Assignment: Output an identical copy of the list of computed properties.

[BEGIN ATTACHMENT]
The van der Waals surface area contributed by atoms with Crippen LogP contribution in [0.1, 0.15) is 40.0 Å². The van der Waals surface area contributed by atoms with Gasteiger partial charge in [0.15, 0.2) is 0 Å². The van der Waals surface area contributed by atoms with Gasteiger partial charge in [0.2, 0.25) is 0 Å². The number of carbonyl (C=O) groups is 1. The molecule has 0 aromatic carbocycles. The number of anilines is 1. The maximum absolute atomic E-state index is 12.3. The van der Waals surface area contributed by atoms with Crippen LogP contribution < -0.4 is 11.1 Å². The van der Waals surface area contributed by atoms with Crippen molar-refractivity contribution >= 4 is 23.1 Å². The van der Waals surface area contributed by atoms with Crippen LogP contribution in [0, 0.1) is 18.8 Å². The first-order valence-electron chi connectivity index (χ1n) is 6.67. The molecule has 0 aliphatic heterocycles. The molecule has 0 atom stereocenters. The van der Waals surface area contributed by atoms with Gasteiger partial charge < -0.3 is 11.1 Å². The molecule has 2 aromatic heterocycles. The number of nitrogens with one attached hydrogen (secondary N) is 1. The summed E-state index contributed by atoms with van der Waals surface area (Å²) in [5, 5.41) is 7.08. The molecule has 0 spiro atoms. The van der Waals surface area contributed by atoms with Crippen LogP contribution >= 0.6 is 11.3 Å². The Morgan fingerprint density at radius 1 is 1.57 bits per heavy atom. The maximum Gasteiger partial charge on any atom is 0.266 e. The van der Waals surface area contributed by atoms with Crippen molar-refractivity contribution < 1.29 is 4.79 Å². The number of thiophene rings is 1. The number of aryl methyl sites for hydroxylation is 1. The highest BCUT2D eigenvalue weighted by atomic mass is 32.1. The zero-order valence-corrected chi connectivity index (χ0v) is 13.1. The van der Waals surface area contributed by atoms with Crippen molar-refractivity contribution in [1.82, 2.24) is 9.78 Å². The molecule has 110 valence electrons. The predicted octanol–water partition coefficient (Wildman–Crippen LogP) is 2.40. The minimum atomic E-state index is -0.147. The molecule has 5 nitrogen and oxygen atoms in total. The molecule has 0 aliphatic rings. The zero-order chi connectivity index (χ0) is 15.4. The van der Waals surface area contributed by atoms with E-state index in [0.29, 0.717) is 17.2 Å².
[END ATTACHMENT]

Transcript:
The van der Waals surface area contributed by atoms with Crippen LogP contribution in [0.1, 0.15) is 40.0 Å². The van der Waals surface area contributed by atoms with Gasteiger partial charge in [0.15, 0.2) is 0 Å². The van der Waals surface area contributed by atoms with Gasteiger partial charge in [0.2, 0.25) is 0 Å². The number of carbonyl (C=O) groups is 1. The molecule has 0 aromatic carbocycles. The number of anilines is 1. The maximum absolute atomic E-state index is 12.3. The van der Waals surface area contributed by atoms with Crippen LogP contribution < -0.4 is 11.1 Å². The van der Waals surface area contributed by atoms with Crippen molar-refractivity contribution >= 4 is 23.1 Å². The van der Waals surface area contributed by atoms with Crippen LogP contribution in [0, 0.1) is 18.8 Å². The first-order valence-electron chi connectivity index (χ1n) is 6.67. The molecule has 0 aliphatic heterocycles. The molecule has 0 atom stereocenters. The van der Waals surface area contributed by atoms with Gasteiger partial charge < -0.3 is 11.1 Å². The molecule has 2 aromatic heterocycles. The number of nitrogens with one attached hydrogen (secondary N) is 1. The summed E-state index contributed by atoms with van der Waals surface area (Å²) in [5, 5.41) is 7.08. The molecule has 0 spiro atoms. The van der Waals surface area contributed by atoms with Crippen LogP contribution >= 0.6 is 11.3 Å². The Morgan fingerprint density at radius 1 is 1.57 bits per heavy atom. The maximum Gasteiger partial charge on any atom is 0.266 e. The van der Waals surface area contributed by atoms with Crippen molar-refractivity contribution < 1.29 is 4.79 Å². The number of thiophene rings is 1. The number of aryl methyl sites for hydroxylation is 1. The highest BCUT2D eigenvalue weighted by atomic mass is 32.1. The zero-order valence-corrected chi connectivity index (χ0v) is 13.1. The van der Waals surface area contributed by atoms with Crippen molar-refractivity contribution in [1.82, 2.24) is 9.78 Å². The molecule has 110 valence electrons. The predicted octanol–water partition coefficient (Wildman–Crippen LogP) is 2.40. The minimum atomic E-state index is -0.147. The molecule has 5 nitrogen and oxygen atoms in total. The molecule has 0 aliphatic rings. The zero-order chi connectivity index (χ0) is 15.4. The van der Waals surface area contributed by atoms with E-state index in [0.29, 0.717) is 17.2 Å².